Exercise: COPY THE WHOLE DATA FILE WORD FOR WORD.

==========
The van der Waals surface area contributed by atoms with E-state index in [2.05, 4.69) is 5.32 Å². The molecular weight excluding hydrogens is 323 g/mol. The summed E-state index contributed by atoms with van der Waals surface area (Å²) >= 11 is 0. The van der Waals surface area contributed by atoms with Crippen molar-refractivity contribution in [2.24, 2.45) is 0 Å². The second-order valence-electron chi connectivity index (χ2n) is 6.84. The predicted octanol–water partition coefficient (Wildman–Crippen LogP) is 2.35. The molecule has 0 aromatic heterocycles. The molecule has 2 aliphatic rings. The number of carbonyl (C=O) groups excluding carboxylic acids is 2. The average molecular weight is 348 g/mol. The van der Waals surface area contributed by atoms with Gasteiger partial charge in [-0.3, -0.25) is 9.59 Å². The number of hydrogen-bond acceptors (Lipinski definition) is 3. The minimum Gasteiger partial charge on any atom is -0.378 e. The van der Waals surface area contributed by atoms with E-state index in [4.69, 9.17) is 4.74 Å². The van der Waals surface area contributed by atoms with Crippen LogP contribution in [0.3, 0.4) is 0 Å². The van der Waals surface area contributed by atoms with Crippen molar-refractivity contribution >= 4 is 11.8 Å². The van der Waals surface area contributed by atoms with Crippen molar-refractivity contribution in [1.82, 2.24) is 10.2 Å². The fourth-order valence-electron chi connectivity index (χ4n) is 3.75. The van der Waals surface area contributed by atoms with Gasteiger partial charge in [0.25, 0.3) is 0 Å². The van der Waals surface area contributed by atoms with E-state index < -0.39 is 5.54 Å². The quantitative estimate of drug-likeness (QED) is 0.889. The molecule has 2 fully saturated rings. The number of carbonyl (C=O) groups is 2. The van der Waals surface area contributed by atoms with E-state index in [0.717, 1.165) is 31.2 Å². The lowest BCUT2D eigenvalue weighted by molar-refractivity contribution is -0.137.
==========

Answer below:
The van der Waals surface area contributed by atoms with E-state index in [2.05, 4.69) is 5.32 Å². The molecular weight excluding hydrogens is 323 g/mol. The summed E-state index contributed by atoms with van der Waals surface area (Å²) >= 11 is 0. The van der Waals surface area contributed by atoms with Crippen molar-refractivity contribution in [2.24, 2.45) is 0 Å². The second-order valence-electron chi connectivity index (χ2n) is 6.84. The predicted octanol–water partition coefficient (Wildman–Crippen LogP) is 2.35. The molecule has 0 aromatic heterocycles. The molecule has 2 aliphatic rings. The number of carbonyl (C=O) groups excluding carboxylic acids is 2. The average molecular weight is 348 g/mol. The van der Waals surface area contributed by atoms with Gasteiger partial charge in [-0.3, -0.25) is 9.59 Å². The number of hydrogen-bond acceptors (Lipinski definition) is 3. The minimum Gasteiger partial charge on any atom is -0.378 e. The van der Waals surface area contributed by atoms with E-state index in [4.69, 9.17) is 4.74 Å². The van der Waals surface area contributed by atoms with Crippen LogP contribution in [0.3, 0.4) is 0 Å². The van der Waals surface area contributed by atoms with Crippen molar-refractivity contribution >= 4 is 11.8 Å². The van der Waals surface area contributed by atoms with Crippen molar-refractivity contribution in [1.82, 2.24) is 10.2 Å². The fourth-order valence-electron chi connectivity index (χ4n) is 3.75. The van der Waals surface area contributed by atoms with Gasteiger partial charge in [0.25, 0.3) is 0 Å². The van der Waals surface area contributed by atoms with E-state index < -0.39 is 5.54 Å². The quantitative estimate of drug-likeness (QED) is 0.889. The molecule has 2 fully saturated rings. The number of carbonyl (C=O) groups is 2. The van der Waals surface area contributed by atoms with E-state index in [0.717, 1.165) is 31.2 Å². The lowest BCUT2D eigenvalue weighted by molar-refractivity contribution is -0.137.